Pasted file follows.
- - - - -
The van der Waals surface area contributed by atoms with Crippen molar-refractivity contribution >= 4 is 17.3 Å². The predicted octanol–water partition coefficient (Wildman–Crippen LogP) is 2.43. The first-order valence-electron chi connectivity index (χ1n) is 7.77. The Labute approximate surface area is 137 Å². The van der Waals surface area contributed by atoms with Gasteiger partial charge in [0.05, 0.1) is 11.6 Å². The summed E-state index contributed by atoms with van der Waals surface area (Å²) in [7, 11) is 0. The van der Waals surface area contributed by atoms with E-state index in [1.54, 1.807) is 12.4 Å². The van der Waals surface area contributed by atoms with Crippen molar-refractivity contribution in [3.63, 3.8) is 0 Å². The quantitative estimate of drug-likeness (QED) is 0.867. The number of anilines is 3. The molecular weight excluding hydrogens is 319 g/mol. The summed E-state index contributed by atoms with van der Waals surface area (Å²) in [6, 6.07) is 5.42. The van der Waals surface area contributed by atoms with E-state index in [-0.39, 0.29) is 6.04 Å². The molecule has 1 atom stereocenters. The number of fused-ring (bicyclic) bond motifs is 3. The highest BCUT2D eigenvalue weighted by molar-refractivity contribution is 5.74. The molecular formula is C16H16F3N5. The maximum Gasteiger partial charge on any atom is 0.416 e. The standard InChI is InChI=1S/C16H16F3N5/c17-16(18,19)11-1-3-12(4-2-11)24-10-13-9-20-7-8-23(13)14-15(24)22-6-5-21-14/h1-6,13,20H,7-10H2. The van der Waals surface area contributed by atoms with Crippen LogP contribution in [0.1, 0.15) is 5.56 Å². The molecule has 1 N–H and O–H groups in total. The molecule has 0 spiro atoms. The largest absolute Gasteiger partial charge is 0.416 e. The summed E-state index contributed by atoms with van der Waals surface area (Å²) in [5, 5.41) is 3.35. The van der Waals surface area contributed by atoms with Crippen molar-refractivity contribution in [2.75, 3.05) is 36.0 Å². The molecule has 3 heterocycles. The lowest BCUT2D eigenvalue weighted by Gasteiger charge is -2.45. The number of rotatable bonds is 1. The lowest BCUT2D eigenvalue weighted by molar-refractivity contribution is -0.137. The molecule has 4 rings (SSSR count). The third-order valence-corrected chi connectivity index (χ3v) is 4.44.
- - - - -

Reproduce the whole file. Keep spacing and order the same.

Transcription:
The van der Waals surface area contributed by atoms with Crippen molar-refractivity contribution >= 4 is 17.3 Å². The predicted octanol–water partition coefficient (Wildman–Crippen LogP) is 2.43. The first-order valence-electron chi connectivity index (χ1n) is 7.77. The Labute approximate surface area is 137 Å². The van der Waals surface area contributed by atoms with Gasteiger partial charge in [0.05, 0.1) is 11.6 Å². The summed E-state index contributed by atoms with van der Waals surface area (Å²) in [7, 11) is 0. The van der Waals surface area contributed by atoms with E-state index in [1.54, 1.807) is 12.4 Å². The van der Waals surface area contributed by atoms with Crippen molar-refractivity contribution in [3.63, 3.8) is 0 Å². The quantitative estimate of drug-likeness (QED) is 0.867. The number of anilines is 3. The molecular weight excluding hydrogens is 319 g/mol. The summed E-state index contributed by atoms with van der Waals surface area (Å²) in [6, 6.07) is 5.42. The van der Waals surface area contributed by atoms with E-state index in [-0.39, 0.29) is 6.04 Å². The molecule has 1 atom stereocenters. The number of fused-ring (bicyclic) bond motifs is 3. The highest BCUT2D eigenvalue weighted by molar-refractivity contribution is 5.74. The molecular formula is C16H16F3N5. The maximum Gasteiger partial charge on any atom is 0.416 e. The standard InChI is InChI=1S/C16H16F3N5/c17-16(18,19)11-1-3-12(4-2-11)24-10-13-9-20-7-8-23(13)14-15(24)22-6-5-21-14/h1-6,13,20H,7-10H2. The van der Waals surface area contributed by atoms with Crippen LogP contribution in [0.1, 0.15) is 5.56 Å². The molecule has 1 N–H and O–H groups in total. The molecule has 0 spiro atoms. The largest absolute Gasteiger partial charge is 0.416 e. The summed E-state index contributed by atoms with van der Waals surface area (Å²) in [5, 5.41) is 3.35. The van der Waals surface area contributed by atoms with Crippen molar-refractivity contribution in [2.75, 3.05) is 36.0 Å². The molecule has 3 heterocycles. The lowest BCUT2D eigenvalue weighted by Gasteiger charge is -2.45. The number of rotatable bonds is 1. The lowest BCUT2D eigenvalue weighted by molar-refractivity contribution is -0.137. The molecule has 4 rings (SSSR count). The third-order valence-corrected chi connectivity index (χ3v) is 4.44.